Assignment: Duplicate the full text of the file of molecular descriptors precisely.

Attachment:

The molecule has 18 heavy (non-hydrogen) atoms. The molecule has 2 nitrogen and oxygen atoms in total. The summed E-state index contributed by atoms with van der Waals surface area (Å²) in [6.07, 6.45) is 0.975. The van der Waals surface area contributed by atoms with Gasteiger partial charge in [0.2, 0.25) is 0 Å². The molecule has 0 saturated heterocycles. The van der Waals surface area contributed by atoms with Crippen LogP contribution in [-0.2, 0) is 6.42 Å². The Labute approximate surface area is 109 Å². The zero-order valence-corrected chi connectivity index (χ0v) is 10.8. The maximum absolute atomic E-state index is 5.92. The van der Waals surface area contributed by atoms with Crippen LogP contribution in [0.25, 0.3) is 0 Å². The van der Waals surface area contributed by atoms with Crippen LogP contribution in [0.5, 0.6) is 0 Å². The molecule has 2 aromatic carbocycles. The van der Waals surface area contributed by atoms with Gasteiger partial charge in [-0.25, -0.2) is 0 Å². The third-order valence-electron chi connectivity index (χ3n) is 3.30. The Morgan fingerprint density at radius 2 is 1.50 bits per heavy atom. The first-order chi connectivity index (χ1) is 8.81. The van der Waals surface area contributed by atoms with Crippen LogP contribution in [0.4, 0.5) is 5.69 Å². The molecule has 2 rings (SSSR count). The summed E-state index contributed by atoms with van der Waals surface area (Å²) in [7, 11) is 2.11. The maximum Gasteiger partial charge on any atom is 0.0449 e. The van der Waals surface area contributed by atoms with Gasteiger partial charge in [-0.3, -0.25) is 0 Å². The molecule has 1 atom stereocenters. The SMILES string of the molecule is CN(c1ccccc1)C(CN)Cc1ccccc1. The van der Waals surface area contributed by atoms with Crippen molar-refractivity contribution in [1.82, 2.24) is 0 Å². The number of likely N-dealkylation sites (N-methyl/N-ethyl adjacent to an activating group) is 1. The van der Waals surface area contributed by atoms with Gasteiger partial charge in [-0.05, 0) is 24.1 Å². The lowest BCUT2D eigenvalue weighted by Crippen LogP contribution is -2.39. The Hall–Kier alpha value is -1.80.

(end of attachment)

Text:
The molecule has 18 heavy (non-hydrogen) atoms. The molecule has 2 nitrogen and oxygen atoms in total. The summed E-state index contributed by atoms with van der Waals surface area (Å²) in [6.07, 6.45) is 0.975. The van der Waals surface area contributed by atoms with Gasteiger partial charge in [0.2, 0.25) is 0 Å². The molecule has 0 saturated heterocycles. The van der Waals surface area contributed by atoms with Crippen LogP contribution in [-0.2, 0) is 6.42 Å². The Labute approximate surface area is 109 Å². The zero-order valence-corrected chi connectivity index (χ0v) is 10.8. The maximum absolute atomic E-state index is 5.92. The van der Waals surface area contributed by atoms with Crippen LogP contribution in [0.25, 0.3) is 0 Å². The van der Waals surface area contributed by atoms with Crippen LogP contribution in [0.5, 0.6) is 0 Å². The molecule has 2 aromatic carbocycles. The van der Waals surface area contributed by atoms with Gasteiger partial charge in [-0.25, -0.2) is 0 Å². The third-order valence-electron chi connectivity index (χ3n) is 3.30. The Morgan fingerprint density at radius 2 is 1.50 bits per heavy atom. The first-order chi connectivity index (χ1) is 8.81. The van der Waals surface area contributed by atoms with Crippen LogP contribution in [0.4, 0.5) is 5.69 Å². The molecule has 2 rings (SSSR count). The summed E-state index contributed by atoms with van der Waals surface area (Å²) in [7, 11) is 2.11. The maximum Gasteiger partial charge on any atom is 0.0449 e. The van der Waals surface area contributed by atoms with Gasteiger partial charge in [-0.3, -0.25) is 0 Å². The molecule has 1 atom stereocenters. The SMILES string of the molecule is CN(c1ccccc1)C(CN)Cc1ccccc1. The van der Waals surface area contributed by atoms with Crippen molar-refractivity contribution in [1.82, 2.24) is 0 Å². The number of likely N-dealkylation sites (N-methyl/N-ethyl adjacent to an activating group) is 1. The van der Waals surface area contributed by atoms with Gasteiger partial charge in [-0.05, 0) is 24.1 Å². The lowest BCUT2D eigenvalue weighted by Crippen LogP contribution is -2.39. The Hall–Kier alpha value is -1.80.